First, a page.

Published 25 March 2020
Closing your food businesses for the foreseeable future is never an easy decision to make. While this is a difficult and stressful time for food businesses, these decisions are necessary to stop the spread of COVID-19.
Closing your food businesses for the foreseeable future is never an easy decision to make. As the COVID-19 pandemic takes hold around the world, governments — particularly in the United States, Canada, Australia and the UK — are imposing strict mandates for food business operations. These mandates are forcing many food businesses to switch to take-out or delivery only, or to temporarily stop operating. While this is a difficult and stressful time for food businesses, these decisions are necessary to stop the spread of COVID-19.
SARS-CoV-2 and the disease it causes, COVID-19, is extremely contagious. It can easily jump from human to human through direct contact or by contacting infected droplets from a person’s cough or sneeze. In order to make it more difficult for the coronavirus to spread, governments have imposed restrictions on places where large gatherings take place, including restaurants, bars, pubs and fast food chains. Most food businesses are required to reduce capacity to 50% or less, or close their physical premises completely and only offer take-out or delivery services. The hope is that these changes will reduce the public’s ability to gather in large groups and put a stop to the spread of the coronavirus.
Many food businesses are already poised to switch to a take-out or home delivery service only, but this is not attainable for everyone. Some food businesses simply do not have the finances, the time or the means to make the jump to providing take-out or delivery. For some high-end restaurants this can be particularly difficult as the dishes on the menu are created to be visually stunning and as a result, do not translate to a take-out or delivery method well.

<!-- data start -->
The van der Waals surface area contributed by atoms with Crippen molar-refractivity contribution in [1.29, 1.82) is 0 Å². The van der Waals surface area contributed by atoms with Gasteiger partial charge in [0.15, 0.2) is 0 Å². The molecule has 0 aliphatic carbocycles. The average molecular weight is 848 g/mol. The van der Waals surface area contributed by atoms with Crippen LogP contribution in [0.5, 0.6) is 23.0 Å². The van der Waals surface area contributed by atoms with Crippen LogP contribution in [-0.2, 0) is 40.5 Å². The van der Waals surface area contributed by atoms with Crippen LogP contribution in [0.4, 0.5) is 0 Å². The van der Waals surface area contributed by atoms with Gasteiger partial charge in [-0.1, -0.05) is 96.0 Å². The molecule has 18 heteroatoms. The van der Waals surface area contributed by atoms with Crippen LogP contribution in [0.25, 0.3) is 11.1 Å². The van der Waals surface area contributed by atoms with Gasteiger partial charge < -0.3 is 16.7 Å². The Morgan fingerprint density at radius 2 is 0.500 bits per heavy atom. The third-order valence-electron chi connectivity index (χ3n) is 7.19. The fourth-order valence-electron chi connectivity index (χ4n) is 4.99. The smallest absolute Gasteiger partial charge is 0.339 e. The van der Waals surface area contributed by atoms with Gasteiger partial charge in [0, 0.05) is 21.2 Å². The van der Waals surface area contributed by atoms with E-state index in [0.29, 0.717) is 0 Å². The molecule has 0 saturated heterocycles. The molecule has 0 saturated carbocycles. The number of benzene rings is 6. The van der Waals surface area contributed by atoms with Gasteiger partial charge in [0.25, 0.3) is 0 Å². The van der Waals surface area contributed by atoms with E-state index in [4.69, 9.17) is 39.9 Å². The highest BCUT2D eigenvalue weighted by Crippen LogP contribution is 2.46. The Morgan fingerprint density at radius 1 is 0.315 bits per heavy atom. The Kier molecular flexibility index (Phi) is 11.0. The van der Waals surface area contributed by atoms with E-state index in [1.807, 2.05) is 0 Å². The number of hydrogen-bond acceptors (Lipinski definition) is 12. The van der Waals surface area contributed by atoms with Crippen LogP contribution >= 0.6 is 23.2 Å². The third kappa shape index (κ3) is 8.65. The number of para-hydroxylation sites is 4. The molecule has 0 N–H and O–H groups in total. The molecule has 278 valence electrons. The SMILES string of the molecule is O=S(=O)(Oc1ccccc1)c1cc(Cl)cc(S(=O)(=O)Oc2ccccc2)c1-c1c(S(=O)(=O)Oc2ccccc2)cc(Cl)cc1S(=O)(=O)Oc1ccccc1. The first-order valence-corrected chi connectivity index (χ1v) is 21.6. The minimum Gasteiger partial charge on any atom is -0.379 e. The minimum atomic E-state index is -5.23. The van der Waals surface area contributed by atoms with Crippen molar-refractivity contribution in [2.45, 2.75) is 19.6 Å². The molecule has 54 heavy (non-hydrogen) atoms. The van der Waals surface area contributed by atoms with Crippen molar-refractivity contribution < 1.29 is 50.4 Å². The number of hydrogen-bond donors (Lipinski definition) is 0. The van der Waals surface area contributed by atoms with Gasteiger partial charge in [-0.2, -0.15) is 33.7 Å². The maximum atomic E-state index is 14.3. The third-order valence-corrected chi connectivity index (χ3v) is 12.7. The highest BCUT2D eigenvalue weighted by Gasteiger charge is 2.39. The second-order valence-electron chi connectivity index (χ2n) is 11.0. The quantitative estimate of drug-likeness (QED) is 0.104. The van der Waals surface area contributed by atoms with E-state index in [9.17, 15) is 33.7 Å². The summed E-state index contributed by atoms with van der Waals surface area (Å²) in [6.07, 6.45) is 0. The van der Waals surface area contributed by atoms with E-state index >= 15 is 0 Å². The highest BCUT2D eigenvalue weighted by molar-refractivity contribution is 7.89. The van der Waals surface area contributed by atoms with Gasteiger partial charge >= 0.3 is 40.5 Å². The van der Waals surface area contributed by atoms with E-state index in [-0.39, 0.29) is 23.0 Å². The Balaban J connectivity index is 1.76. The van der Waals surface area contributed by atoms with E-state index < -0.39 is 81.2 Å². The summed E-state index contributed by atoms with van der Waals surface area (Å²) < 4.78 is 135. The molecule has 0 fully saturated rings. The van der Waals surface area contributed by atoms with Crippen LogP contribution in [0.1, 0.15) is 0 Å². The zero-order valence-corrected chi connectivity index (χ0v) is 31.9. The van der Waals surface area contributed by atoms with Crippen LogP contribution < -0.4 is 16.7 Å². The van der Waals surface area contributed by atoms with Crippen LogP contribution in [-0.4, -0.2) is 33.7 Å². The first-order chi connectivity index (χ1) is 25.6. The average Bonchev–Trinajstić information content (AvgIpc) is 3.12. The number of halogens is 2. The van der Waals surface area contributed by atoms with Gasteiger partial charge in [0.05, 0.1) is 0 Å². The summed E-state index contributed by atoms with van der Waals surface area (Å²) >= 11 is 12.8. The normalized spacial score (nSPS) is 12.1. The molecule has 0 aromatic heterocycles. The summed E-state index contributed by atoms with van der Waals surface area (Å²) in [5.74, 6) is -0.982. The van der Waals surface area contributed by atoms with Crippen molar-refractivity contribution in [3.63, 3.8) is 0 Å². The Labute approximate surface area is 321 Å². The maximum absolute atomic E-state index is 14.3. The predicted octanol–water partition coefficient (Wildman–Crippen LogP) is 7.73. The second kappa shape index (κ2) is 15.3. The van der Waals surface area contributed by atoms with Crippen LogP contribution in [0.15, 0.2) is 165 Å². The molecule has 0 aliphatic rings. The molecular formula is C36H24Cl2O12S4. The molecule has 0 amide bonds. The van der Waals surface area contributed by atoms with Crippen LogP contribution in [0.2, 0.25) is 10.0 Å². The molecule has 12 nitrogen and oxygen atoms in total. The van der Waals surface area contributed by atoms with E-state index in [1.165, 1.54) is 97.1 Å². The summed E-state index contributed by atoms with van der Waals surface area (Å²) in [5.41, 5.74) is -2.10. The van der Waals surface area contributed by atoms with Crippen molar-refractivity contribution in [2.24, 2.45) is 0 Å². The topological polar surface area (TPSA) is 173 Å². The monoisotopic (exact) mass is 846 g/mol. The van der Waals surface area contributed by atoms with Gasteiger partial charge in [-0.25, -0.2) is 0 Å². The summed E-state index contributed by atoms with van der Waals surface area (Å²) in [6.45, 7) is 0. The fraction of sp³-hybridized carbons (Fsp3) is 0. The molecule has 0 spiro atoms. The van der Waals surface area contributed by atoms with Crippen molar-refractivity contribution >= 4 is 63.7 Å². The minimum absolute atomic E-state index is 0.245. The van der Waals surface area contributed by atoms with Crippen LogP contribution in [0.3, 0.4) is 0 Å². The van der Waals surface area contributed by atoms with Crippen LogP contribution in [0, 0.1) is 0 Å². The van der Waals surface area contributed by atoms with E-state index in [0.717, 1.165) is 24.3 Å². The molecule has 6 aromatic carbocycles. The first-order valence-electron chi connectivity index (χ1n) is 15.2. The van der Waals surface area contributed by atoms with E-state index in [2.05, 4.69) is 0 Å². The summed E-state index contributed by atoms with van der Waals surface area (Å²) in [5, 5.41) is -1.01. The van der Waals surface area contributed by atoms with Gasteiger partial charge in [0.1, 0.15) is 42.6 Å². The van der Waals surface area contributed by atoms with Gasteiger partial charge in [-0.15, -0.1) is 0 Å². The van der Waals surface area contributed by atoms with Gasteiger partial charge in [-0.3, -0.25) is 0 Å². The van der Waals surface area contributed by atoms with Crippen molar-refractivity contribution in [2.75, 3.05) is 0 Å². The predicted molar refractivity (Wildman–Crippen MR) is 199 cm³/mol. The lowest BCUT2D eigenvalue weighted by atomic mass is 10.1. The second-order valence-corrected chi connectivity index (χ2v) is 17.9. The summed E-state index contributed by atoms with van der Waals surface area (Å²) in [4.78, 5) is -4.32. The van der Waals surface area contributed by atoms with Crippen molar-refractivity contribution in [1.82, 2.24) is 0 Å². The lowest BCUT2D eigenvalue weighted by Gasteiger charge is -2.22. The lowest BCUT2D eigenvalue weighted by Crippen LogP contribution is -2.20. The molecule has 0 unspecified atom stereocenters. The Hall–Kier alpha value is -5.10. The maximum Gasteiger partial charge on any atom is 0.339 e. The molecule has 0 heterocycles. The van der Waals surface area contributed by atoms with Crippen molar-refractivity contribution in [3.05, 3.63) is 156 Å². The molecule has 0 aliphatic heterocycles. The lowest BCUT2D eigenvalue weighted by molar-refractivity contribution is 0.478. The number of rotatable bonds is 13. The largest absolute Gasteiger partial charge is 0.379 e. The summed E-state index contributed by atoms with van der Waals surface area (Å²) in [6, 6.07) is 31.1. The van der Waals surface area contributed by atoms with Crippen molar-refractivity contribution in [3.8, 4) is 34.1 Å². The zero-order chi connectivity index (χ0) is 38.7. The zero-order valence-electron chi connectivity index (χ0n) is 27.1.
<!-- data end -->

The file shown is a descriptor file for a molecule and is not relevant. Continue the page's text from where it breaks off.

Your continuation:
In these cases, food businesses must shut down completely for the time being. While it is not ideal, this process must be accepted and implemented properly in order to ensure that the food business will survive the closure and be ready to re-open when the time comes.
Some of the most important things to consider before closing are:
1. Make a plan for your food
Many businesses have food in stock that needs to be disposed of or managed during business closure. Take inventory of your food items and make proper decisions based on if they are prepared/cooked, ready-to-eat, frozen, refrigerated or dried goods.
2. Communicate with your team
All of your staff are probably concerned about the state of the food business and what will happen to their jobs during the shutdown. Be sure to communicate whether they are being laid off, stood down, moved to part-time or keeping their jobs.
3. Check your security measures
Now is the time to make sure the security measures you have in place are working properly. You will not be on the premises as often as you usually are, so ensuring your premises has proper security is essential to keeping everything within the establishment safe.
4. Contact your suppliers
Speak with your suppliers to ensure that regular deliveries are cancelled and advise them of your upcoming closure. It is also important to discuss payment deferrals or how your suppliers plan on dealing with the suspension of orders.
These are just some of the things you need to consider before closing your business premises. As a member of the food industry, it is your job to uphold food safety standards to keep customers safe. By following government instruction and closing temporarily, you are doing your part to stop the spread of COVID-19 and protect your community as a whole.